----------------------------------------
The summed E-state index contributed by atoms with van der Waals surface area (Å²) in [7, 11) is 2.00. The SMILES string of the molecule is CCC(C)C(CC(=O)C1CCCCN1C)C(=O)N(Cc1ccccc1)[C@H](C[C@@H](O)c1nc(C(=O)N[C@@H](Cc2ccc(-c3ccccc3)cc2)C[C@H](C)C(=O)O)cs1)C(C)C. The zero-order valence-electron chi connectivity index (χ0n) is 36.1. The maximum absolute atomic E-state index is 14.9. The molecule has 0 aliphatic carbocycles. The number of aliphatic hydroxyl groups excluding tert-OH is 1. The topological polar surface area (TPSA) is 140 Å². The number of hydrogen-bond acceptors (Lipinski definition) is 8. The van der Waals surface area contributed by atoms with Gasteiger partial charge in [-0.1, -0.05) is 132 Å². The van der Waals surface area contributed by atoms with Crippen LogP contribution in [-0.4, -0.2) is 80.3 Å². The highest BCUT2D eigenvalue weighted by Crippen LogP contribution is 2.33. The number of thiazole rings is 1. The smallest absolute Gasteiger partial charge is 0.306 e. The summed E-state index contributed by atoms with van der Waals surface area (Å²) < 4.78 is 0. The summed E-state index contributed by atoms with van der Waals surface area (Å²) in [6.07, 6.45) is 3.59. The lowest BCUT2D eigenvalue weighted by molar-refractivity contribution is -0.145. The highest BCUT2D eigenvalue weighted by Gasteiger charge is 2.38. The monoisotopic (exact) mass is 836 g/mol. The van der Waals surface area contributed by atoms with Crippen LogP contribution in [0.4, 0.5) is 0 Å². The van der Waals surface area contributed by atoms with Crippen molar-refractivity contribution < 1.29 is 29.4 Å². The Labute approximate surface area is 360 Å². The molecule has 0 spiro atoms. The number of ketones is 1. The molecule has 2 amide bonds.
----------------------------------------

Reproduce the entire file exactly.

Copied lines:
The summed E-state index contributed by atoms with van der Waals surface area (Å²) in [7, 11) is 2.00. The SMILES string of the molecule is CCC(C)C(CC(=O)C1CCCCN1C)C(=O)N(Cc1ccccc1)[C@H](C[C@@H](O)c1nc(C(=O)N[C@@H](Cc2ccc(-c3ccccc3)cc2)C[C@H](C)C(=O)O)cs1)C(C)C. The zero-order valence-electron chi connectivity index (χ0n) is 36.1. The maximum absolute atomic E-state index is 14.9. The molecule has 0 aliphatic carbocycles. The number of aliphatic hydroxyl groups excluding tert-OH is 1. The topological polar surface area (TPSA) is 140 Å². The number of hydrogen-bond acceptors (Lipinski definition) is 8. The van der Waals surface area contributed by atoms with Gasteiger partial charge in [-0.1, -0.05) is 132 Å². The van der Waals surface area contributed by atoms with Crippen LogP contribution in [-0.4, -0.2) is 80.3 Å². The highest BCUT2D eigenvalue weighted by Crippen LogP contribution is 2.33. The number of thiazole rings is 1. The smallest absolute Gasteiger partial charge is 0.306 e. The summed E-state index contributed by atoms with van der Waals surface area (Å²) < 4.78 is 0. The summed E-state index contributed by atoms with van der Waals surface area (Å²) in [6.07, 6.45) is 3.59. The lowest BCUT2D eigenvalue weighted by molar-refractivity contribution is -0.145. The highest BCUT2D eigenvalue weighted by Gasteiger charge is 2.38. The monoisotopic (exact) mass is 836 g/mol. The van der Waals surface area contributed by atoms with Crippen LogP contribution in [0.4, 0.5) is 0 Å². The van der Waals surface area contributed by atoms with Crippen molar-refractivity contribution < 1.29 is 29.4 Å². The Labute approximate surface area is 360 Å². The molecule has 0 spiro atoms. The number of ketones is 1. The molecule has 2 amide bonds.